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p.1 #4 · p.1 #4 · Considering Lighting System Change


For the kind of work I do, I don't require several head; but in shooting fashion or models and flying 5000 kms for a 2 or 3 day session, I need reliability, quality of light. A single Para with a head on the Move and a longer throw with Siros with a Mola Beam is mostly what I use; same as for studio, I don't use very complex lighting now, as the large and smaller paras do the job that used to require several heads with modifiers before, so I add one power pack with a ringlight mounted on a 222 Para, I can use my Move with 2 heads more if needed, small lightweight, can stick to the end of a long boom with no weight probles as monolights..

I do also shoot film MF, 4 x 5 & 8 x 10; and process and print in house. Here we do not count with White Lighting or Paul Buff that are useful for a good price in USA, so we use what is convenient and available. There are no refunds, warranties sometimes up to marketing dpt., so I don't waste money in unknown. In April during a Car Show I was asked to test some Sigma equipment, Shiiro also the rep from Profoto informed me they no longer had the representation of Profoto, which is more expensive than Bron; if needed, who do I complain to? Bron here gives me reliability and terrific quality.

My only advice to you would be to figure exactly your needs, heads, modifiers, power; then think on your total budget and build your system from the ground up. Here lighting is cash, no credit as cameras, computers, monitors; some things easier in USA. Talk with the reps in your area and see what is most convenient for you. We all have different needs; should you need anything specific from Brom that I use and know I can be of assistance I will gladly. Regards, takomaru



Oct 09, 2017 at 09:35 AM
neoshazam
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p.1 #5 · p.1 #5 · Considering Lighting System Change


Fortunately/unfortunately you do such a specialized thing I'm not sure who can advise you.

I have two Xplor and one Rovelight. I have 3 Einsteins and 2 WLX3200s as well. Indoors I use the Buff stuff, outdoors is Xplor but i'm in high temperature locations with potential light rain. If you buy multiple Xplors and and the extension head you can get ~1200 W from a head and keep most of the weight off the top of the stand but for kayaking it'd be more weight (maybe a more acceptable form factor though).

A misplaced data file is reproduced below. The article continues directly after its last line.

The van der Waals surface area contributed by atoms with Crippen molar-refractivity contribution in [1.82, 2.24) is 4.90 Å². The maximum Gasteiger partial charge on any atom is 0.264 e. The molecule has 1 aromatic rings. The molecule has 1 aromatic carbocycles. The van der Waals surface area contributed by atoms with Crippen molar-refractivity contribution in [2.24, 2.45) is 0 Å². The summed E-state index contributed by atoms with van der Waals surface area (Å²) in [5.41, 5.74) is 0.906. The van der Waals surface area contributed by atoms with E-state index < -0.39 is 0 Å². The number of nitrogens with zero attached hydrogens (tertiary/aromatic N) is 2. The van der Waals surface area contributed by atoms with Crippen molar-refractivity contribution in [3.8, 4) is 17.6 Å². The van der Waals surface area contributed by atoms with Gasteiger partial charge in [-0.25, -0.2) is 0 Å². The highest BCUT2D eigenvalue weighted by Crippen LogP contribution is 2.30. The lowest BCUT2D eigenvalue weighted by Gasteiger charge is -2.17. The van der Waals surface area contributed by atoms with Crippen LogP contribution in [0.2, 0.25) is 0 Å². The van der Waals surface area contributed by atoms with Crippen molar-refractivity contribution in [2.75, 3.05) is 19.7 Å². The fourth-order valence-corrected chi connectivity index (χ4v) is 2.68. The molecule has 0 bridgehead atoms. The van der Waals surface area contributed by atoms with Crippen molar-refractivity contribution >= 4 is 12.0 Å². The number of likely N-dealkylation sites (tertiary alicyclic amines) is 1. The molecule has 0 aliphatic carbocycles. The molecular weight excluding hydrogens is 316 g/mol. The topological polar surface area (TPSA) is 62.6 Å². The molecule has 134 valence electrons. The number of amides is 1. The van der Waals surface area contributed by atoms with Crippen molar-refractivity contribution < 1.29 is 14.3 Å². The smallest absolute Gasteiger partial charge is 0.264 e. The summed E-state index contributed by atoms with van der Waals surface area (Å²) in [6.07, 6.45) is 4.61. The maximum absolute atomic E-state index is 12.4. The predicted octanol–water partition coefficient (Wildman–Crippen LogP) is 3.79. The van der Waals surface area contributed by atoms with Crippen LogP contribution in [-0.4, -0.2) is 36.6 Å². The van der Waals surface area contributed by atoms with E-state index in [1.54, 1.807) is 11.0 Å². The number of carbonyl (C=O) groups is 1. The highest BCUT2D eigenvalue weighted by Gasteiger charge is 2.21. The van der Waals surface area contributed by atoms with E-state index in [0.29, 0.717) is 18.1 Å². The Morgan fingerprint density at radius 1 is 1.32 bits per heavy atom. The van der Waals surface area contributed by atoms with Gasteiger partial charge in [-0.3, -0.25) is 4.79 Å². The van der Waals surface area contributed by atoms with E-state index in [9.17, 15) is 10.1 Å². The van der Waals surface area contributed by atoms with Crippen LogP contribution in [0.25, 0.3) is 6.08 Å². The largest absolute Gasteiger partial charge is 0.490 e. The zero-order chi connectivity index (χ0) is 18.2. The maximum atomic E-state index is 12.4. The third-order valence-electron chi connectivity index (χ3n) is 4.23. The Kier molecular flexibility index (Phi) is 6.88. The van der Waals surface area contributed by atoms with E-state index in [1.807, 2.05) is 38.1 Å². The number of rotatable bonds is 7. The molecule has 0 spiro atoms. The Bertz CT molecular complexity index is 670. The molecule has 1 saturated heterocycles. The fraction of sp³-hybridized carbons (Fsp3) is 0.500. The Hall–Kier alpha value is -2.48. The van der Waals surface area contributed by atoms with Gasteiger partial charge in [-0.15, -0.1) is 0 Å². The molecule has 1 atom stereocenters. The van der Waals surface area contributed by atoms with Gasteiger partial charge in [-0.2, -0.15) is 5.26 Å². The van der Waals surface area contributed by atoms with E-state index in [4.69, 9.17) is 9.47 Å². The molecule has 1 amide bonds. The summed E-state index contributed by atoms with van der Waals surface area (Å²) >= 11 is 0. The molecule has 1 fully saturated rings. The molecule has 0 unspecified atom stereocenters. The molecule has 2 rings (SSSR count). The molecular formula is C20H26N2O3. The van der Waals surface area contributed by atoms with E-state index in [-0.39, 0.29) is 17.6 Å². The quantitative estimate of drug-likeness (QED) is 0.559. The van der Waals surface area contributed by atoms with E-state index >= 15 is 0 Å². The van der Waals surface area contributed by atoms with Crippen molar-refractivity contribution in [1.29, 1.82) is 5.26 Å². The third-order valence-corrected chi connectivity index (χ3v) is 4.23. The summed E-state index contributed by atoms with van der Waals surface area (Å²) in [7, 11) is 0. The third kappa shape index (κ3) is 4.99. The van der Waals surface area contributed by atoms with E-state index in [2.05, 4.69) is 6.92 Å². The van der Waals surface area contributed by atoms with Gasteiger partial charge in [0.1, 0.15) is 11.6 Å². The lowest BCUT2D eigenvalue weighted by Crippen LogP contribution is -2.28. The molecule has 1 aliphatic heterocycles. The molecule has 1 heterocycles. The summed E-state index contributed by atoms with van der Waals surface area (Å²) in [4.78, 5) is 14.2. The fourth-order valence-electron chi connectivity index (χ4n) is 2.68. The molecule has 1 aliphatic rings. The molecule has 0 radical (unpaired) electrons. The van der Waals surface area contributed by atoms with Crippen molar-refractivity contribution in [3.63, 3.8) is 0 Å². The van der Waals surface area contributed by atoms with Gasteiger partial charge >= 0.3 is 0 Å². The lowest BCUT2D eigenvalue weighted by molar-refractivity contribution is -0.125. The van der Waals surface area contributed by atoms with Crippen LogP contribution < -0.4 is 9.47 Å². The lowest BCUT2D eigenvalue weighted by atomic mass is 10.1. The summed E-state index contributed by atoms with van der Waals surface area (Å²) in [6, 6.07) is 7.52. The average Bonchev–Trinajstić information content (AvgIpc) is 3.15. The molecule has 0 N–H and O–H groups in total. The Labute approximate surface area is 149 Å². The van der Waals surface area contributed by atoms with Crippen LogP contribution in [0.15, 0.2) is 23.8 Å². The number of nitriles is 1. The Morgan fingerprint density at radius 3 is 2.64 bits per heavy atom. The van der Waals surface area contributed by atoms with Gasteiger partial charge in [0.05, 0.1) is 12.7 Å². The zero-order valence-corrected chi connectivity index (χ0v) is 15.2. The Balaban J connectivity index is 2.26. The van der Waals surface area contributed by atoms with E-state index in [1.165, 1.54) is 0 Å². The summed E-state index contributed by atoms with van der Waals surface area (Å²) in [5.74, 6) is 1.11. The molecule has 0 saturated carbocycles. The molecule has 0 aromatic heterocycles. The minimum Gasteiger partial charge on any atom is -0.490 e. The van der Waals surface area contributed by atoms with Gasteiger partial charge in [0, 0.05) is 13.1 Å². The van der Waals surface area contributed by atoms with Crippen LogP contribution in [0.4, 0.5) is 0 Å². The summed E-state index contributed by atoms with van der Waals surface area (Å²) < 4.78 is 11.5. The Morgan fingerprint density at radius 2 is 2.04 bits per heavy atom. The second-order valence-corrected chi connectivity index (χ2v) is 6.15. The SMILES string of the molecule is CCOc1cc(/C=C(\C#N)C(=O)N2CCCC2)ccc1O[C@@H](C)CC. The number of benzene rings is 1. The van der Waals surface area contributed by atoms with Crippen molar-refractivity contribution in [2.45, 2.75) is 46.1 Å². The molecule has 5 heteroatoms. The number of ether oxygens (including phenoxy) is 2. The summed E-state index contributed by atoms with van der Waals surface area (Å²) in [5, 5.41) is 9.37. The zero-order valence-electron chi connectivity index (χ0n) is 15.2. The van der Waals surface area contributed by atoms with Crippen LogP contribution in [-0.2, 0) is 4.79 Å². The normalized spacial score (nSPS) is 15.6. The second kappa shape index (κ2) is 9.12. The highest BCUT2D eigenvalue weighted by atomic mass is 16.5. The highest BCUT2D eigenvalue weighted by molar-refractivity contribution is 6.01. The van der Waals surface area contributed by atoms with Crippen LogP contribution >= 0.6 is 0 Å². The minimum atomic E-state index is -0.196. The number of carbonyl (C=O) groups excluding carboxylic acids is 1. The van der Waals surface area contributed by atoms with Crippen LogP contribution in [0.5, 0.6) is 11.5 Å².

Oct 09, 2017 at 07:38 PM
travelair
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p.1 #6 · p.1 #6 · Considering Lighting System Change


Older Quantum Q flashes might meet your expectations. If I remember correctly, full power is about 200W/s.

The older packs are based off of a SLA, low voltage battery. Don't know if they stepped up to newer battery technologies for the current packs. Their current pack range is a budget buster though.

As far as I know, any generation of Turbo power pack will power any version of Q-flash. Quantum also sells a couple low voltage power packs, that will NOT power the Q-flash range.

I have two, plus one battery pack, that I used to use when I shot weddings, back in the film days. Would likely have to re-battery the pack, which is about $50, from 3rd party vendors. Mine are from the pre-TTL era, and I almost always used them in full manual mode. They have full adjustment from full power down to 1/64. They also have an "eye" for running in Auto mode, but I only used that at receptions.

FWIW, the following link is NOT my gear, and I have no relationship to the poster, but his items are exactly those that I have personal experience with. There is a female, brass, 1/4-20 socket on the bottom of each head for mounting. I always had mine on a flash rotater bracket.

Quantum T2 flash and battery



Oct 09, 2017 at 09:01 PM
Two23
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p.1 #7 · p.1 #7 · Considering Lighting System Change


The good old Alien Bee B1600 are rugged and lightweight (I used to have two,) and I know they work. I was trying to get around having to carry the heavy battery packs though. That's the main attraction of the newer style flash--small battery just plugs into the back. I don't use anything but reflectors on these night shoots. The wind on the Northern Plains would quickly destroy anything large and not metal. I once had the big 12 inch reflectors on my X3200, on top of a PCB 13 ft. lightstand. The wind was blowing 25 to 30 mph, so I weighted the stands down with some railroad ties I found lying about. A big gust came through that must have been 50 to 60 mph and caught one of my flash. The base wasn't going anywhere, so it bent the lightstand right over double! I've been a lot more careful since then.